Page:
Application has to be received by 30. April 2006.
If you are interested, e-mail Andrea Terzi at  for more information.


Heterodox Journals and Newsletters

Ecological Economics

The journal is concerned with extending and integrating the study and management of "nature's household" (ecology) and "humankind's household" (economics). Specific research areas covered include: valuation of natural resources, sustainable agriculture and development, ecologically integrated technology, integrated ecologic-economic modelling at scales from local to regional to global, and integrating natural resources and environmental services into national income and wealth accounts. New issues in ecological economics will find a ready forum in the journal.

For additional information, contact the Editorial Office, Ecological Economics, P.O. Box 1589, Solomons, MD 20688, USA.
The journal can be ordered in conjunction with a membership in the International Society for Ecological Economics (ISEE).
For a detailed table of contents for all volumes of the journal, please see Elsevier's Table of Contents
Special Note:
Download Costanza et al's data used in the analysis of 'Influential publications in ecological economics', Ecological Economics, Volume 50, Issues 3-4, 2004, Pages 261-292, here

Talking Economics Bulletin - April 2006, Corporate Governance

The Talking Economics Bulletin consists of news and views on associative economics, including short extracts from Associative Economics Monthly (which is available electronically for £1 an issue at  or in a hard copy format - tel (UK) 01227 738207). To unsubscribe from this list, reply or send an email to  with 'bulletin unsubscribe' in the subject line.

1) Associative Economics Monthly April 06, Editorial
2) Event Details - in London, Stroud, Holland, Switzerland and Norway
3) The Trial of Taxation
4) Associative Economics and Rudolf Steiner’s Thinking - A presentation at LSE in association with The Network Project

For detailed information: teb_april06.doc

Feminist Economics

Volume 12 Number 1-2/January/April 2006 of Feminist Economics is now available on the web site at

To unsubscribe from this alert please visit: .

This issue contains:

Special Issue: A Special Issue on Women and Wealth

The gender asset gap: What do we know and why does it matter?

 p. 1

Carmen Diana Deere, Cheryl R. Doss


Cui Bono? The 1870 British Married Women's Property Act, Bargaining Power, and the Distribution of Resources within Marriage

 p. 51

Mary Beth Combs


Crippled capitalists: The inscription of economic dependence and the challenge of female entrepreneurship in nineteenth-century America

 p. 85

Susan M. Yohn


“The widow, the clergyman and the reckless”: 1 women investors in England, 1830–1914

 p. 111

Janette Rutterford, Josephine Maltby


Gender, marriage, and asset accumulation in the United States

 p. 139

Lucie Schmidt, Purvi Sevak


The wealth of single women: Marital status and parenthood in the asset accumulationof young baby boomersin the United States

 p. 167

Alexis Yamokoski, Lisa A. Keister


Moving beyond the gender wealth gap: On gender, class, ethnicity, and wealth inequalities in the United Kingdom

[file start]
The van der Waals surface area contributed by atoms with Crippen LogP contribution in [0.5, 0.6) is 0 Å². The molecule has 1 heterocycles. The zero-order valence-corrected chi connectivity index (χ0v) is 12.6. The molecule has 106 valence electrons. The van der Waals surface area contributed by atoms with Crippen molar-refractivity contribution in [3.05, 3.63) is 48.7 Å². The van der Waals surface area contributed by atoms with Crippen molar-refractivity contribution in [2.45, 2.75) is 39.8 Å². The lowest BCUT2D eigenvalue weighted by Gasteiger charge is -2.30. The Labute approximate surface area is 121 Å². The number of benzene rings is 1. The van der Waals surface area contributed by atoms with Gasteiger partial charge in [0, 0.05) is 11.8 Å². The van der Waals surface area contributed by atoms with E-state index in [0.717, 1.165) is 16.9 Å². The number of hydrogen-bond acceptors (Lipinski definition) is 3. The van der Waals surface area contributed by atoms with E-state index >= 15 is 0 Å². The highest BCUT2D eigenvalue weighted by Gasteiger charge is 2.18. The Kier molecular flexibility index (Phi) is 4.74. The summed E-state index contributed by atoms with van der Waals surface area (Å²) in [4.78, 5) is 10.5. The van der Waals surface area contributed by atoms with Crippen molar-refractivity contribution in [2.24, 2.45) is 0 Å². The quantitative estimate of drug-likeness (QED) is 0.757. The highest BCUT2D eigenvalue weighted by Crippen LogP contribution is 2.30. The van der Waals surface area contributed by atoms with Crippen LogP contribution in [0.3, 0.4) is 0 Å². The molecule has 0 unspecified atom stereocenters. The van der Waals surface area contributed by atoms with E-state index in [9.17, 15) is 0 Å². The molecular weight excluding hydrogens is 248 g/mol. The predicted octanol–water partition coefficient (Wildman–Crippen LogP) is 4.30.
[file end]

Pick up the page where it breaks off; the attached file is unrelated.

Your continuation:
p. 195

Tracey Warren


Household bargaining over wealth and the adequacy of women's retirement incomes in New Zealand

 p. 221

John Gibson, Trinh Le, Grant Scobie


Assets in intrahousehold bargaining among women workers in Colombia's cut-flower industry

 p. 247

Greta Friedemann-Sánchez


Joint titling – a win-win policy? gender and property rightsin urban informal settlementsin Chandigarh, India

 p. 271

Namita Datta


Book Reviews

 p. 299



Notes on Contributors

 p. 319

Digital Newsletter of The Levy Economics Institute of Bard College

Levy News- April 2006

"The Fiscal Facts: Public and Private Debts and the Future of the American Economy?" No. 2006/2

2.APRIL 2006 REPORT Vol. 16, Number 2 

3.SPRING SUMMARY Vol. 15, Number 2

"Enhancing Livelihood Security through the National Employment Guarantee Act: Toward Effective Implementation of the Act"

"Keynes’s Approach to Money: An Assessment after 70 Years" No. 438 by L. RANDALL WRAY

"Where Do They Find the Time? An Analysis of How Parents Shift and Squeeze
Their Time Around Work and Child Care" No. 439 by LYN CRAIG

"Parental Child Care in Single Parent, Cohabiting, and Married Couple Families: Time Diary Evidence from the United States and the United Kingdom" No. 440

"Prolegomena to Realistic Monetary Macroeconomics: A Theory of Intelligible Sequences" No. 441

"Government Effects on the Distribution of Income: An Overview" No. 442

"Personality and Earnings" No. 443 by KAYE K.W. LEE

"Tinbergen Rules the Taylor Rule" No. 444

"Government Spending on the Elderly"
Friday-Saturday, April 28-29, 2006
Annandale-on-Hudson, New York

International Review of Applied Economics

Volume 20 Number 02/April 2006 of International Review of Applied Economics is now available on the   web site at

This issue contains:

Public Investment and Economic Performance in Highly Indebted Poor Countries: An Empirical Assessment

 p. 151

Marianna Belloc, Pietro Vertova


Flexible Labour, Firm Performance and the Dutch Job Creation Miracle

 p. 171

Alfred Kleinknecht, Remco M. Oostendorp, Menno P. Pradhan, C.W.M. Naastepad


Corporate Governance and the Public Interest

 p. 189

J. Robert Branston, Keith Cowling, Roger Sugden


The Revealed Preference of Regulatory Menus: Evidence from the Pre‐Nationalisation British Gas Industry